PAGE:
“It’s always been on my mind,” she said. “When my sister started showing symptoms, and then was diagnosed with mild cognitive impairment, I felt I had to be proactive for me, and also for her.”
The study requires participants to visit a research center once a month for three years, where half will receive the drug, and the others will receive a placebo — a substance that looks like the drug, but is inactive. Both are given intravenously, and the participants are not told which they receive.
Researchers are tracking memory and thinking declines in both groups, and using brain scans to measure whether those changes correspond to their amyloid levels to determine if the drug works.
About half of the participants will also receive scans to track build up of another protein, tau, that forms toxic tangles in Alzheimer’s patients, killing brain cells.
Tau is commonly found in small amounts in people over 65, but researchers believe tau is unleashed when it encounters amyloid, which acts like an accelerant, said Dr. Reisa Sperling, a Harvard Medical School professor who is leading the A4 study.
“Amyloid pulls the trigger, but tau is the bullet,” Sperling said, repeating a phrase coined by her husband, Dr. Keith Johnson. Johnson is leading the tau imaging for the A4 study, and is director of molecular neuroimaging at Massachusetts General Hospital.
The A4 study has enrolled about 100 participants, and some of the centers are struggling to attract a racially and ethnically diverse group of volunteers. The goal is to fill 200 of the 1,000 slots with people of color.
“We need to come up with additional efforts, thinking outside the box, to reach people of all ethnic groups,” said Sperling, who directs the Alzheimer’s research and treatment center at the Brigham.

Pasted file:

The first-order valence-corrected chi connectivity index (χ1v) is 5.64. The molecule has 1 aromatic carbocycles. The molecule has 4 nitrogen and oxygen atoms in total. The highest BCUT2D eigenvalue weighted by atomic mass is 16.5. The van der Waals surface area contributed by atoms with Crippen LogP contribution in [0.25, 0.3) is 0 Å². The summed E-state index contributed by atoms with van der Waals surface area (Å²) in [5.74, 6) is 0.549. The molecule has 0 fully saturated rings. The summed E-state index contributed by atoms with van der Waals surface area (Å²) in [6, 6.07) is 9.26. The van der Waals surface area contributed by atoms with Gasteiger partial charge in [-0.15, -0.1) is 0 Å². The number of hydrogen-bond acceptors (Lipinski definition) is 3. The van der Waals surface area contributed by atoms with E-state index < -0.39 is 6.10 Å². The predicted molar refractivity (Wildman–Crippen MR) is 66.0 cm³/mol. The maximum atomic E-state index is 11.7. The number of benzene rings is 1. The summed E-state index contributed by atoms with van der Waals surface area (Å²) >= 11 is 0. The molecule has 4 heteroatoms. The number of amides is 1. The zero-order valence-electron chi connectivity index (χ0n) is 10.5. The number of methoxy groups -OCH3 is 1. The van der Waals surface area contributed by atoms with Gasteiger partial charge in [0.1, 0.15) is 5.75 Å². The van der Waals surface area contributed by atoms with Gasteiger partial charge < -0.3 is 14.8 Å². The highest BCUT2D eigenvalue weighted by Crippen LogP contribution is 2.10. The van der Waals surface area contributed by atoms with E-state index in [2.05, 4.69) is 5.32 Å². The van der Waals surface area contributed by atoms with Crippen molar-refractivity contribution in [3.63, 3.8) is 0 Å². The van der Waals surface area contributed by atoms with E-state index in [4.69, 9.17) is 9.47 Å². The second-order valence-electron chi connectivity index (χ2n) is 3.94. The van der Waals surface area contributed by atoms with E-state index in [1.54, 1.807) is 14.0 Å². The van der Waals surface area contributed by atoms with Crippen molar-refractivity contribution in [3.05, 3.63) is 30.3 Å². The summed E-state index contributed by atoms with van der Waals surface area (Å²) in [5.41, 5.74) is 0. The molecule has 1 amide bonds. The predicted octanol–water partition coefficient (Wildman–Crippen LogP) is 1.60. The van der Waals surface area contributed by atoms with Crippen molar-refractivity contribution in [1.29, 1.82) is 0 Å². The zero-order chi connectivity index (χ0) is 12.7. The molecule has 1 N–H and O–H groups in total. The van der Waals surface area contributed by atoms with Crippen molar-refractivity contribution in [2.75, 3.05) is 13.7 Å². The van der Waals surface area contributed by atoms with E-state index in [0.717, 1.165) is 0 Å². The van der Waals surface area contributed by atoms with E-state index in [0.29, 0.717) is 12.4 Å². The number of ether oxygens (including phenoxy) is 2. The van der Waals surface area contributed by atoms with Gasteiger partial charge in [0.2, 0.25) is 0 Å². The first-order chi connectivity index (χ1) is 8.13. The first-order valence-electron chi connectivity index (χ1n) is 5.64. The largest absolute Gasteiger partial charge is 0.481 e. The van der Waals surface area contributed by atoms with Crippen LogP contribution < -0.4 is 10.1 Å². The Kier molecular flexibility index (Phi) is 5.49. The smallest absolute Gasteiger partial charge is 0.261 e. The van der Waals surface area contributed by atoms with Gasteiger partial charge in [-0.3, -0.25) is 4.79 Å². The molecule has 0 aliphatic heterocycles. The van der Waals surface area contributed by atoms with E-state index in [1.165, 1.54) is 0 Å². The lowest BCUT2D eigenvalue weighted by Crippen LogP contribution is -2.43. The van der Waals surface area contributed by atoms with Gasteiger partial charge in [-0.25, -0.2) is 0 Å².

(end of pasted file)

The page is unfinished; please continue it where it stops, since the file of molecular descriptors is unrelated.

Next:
One significant hurdle was designing a test to detect subtle changes in memory and thinking for Spanish-speaking participants. Researchers learned that certain words or concepts may be interpreted differently by Hispanic participants in California from Mexican descent, compared to those from New York with Puerto Rican lineage.
While the researchers hunt for more volunteers, other scientists are exploring different approaches for preventing Alzheimer’s. But they are not abandoning the search for drugs to treat patients already in the throes of the fatal disease, said Laurie Ryan, who oversees Alzheimer’s trials funded by the National Institute on Aging.
The federal agency contributed $36 million toward the A4 study, which also received support from the maker of solanezumab, Eli Lilly and Co., and several philanthropic organizations.
For Sperling, the A4 study is a mission. While she was in medical school three decades ago, her grandfather developed dementia, and watching him fade away convinced Sperling to make Alzheimer’s research her life’s work. Sperling vowed she would find a cure before its tentacles ensnared her father.
But the disease got there first. Leslie Sperling, an 82-year-old college chemistry professor in Pennsylvania, was diagnosed with Alzheimer’s about a year ago.
“I feel like I failed,” Reisa Sperling said. “Alzheimer’s disease is a war, and we are losing, but I am going after it with two fists next.”
For more information: A4STUDY.ORG. (617) 278-0379.
Kay Lazar can be reached at Kay.Lazar@globe.com.